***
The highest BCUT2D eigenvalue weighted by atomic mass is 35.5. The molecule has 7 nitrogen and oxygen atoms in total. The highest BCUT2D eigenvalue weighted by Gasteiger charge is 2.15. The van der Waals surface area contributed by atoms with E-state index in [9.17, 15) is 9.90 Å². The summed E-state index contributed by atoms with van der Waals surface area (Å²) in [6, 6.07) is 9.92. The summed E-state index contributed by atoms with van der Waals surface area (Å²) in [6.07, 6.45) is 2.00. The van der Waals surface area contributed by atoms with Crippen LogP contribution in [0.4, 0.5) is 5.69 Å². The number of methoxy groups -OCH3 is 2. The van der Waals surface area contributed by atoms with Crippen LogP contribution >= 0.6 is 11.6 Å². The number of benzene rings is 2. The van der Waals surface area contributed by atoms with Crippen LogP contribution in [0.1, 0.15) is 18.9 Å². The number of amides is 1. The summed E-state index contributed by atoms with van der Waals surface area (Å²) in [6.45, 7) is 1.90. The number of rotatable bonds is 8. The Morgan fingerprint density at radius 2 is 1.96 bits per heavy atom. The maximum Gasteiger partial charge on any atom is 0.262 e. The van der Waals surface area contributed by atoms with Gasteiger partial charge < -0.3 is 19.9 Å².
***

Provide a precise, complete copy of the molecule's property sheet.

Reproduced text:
The highest BCUT2D eigenvalue weighted by atomic mass is 35.5. The molecule has 7 nitrogen and oxygen atoms in total. The highest BCUT2D eigenvalue weighted by Gasteiger charge is 2.15. The van der Waals surface area contributed by atoms with E-state index in [9.17, 15) is 9.90 Å². The summed E-state index contributed by atoms with van der Waals surface area (Å²) in [6, 6.07) is 9.92. The summed E-state index contributed by atoms with van der Waals surface area (Å²) in [6.07, 6.45) is 2.00. The van der Waals surface area contributed by atoms with Crippen LogP contribution in [0.4, 0.5) is 5.69 Å². The number of methoxy groups -OCH3 is 2. The van der Waals surface area contributed by atoms with Crippen LogP contribution >= 0.6 is 11.6 Å². The number of benzene rings is 2. The van der Waals surface area contributed by atoms with Crippen LogP contribution in [0.1, 0.15) is 18.9 Å². The number of amides is 1. The summed E-state index contributed by atoms with van der Waals surface area (Å²) in [6.45, 7) is 1.90. The number of rotatable bonds is 8. The Morgan fingerprint density at radius 2 is 1.96 bits per heavy atom. The maximum Gasteiger partial charge on any atom is 0.262 e. The van der Waals surface area contributed by atoms with Gasteiger partial charge < -0.3 is 19.9 Å².